OBJECTIVE: Determine content of antenatal prematurity consultations and identify factors associated with satisfaction.
DESIGN: This is an observational study of consultations for possible preterm delivery. Consultations were audio-recorded and analyzed. Parents and physicians were surveyed post-consultation.
RESULTS: We analyzed 17 audio-recordings. Mean gestation was 28 weeks. Frequency of topics discussed were: antenatal steroids 82%, intubation 82%, breast milk 76%, time in NICU 65%, development 59%, and survival 53%. Parents frequently asked about length of hospitalization stay, feeding, and separation concerns. Parents’ greatest fears were developmental problems, survival, separation from baby, infant health, and length of hospitalization. The parent satisfaction score was 8.9, and physician satisfaction score was 4.8 on a ten-point scale. No factors were found to be associated with satisfaction. Physicians felt 82% of consultations could be improved.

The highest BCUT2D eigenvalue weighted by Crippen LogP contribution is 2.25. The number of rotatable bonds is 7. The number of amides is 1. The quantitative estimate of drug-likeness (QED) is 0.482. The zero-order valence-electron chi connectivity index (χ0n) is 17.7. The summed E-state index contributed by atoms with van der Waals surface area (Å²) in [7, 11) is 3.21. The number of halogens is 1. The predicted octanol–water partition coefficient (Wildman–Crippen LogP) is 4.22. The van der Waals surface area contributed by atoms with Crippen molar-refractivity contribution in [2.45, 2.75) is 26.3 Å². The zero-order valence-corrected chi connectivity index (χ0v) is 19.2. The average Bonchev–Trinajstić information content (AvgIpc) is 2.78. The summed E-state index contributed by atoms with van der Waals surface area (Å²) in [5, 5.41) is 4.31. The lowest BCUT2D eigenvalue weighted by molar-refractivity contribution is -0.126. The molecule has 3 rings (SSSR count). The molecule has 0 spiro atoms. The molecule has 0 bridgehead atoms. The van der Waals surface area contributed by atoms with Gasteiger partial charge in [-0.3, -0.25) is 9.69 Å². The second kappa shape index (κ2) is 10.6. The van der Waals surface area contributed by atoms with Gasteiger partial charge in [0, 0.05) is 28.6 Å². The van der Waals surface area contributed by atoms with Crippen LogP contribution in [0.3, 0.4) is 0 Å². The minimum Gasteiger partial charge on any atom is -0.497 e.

CONCLUSIONS: In consultations for possible preterm delivery, physicians discussed resuscitation details and initial neonatal care. Parental greatest fears involved more global issues. Despite content variability, parents were highly satisfied. No specific factors (such as topics discussed or length of consultation) were found to be statistically associated with parent satisfaction. Physicians were less satisfied. Providing too much/too little information was a repeated physician concern.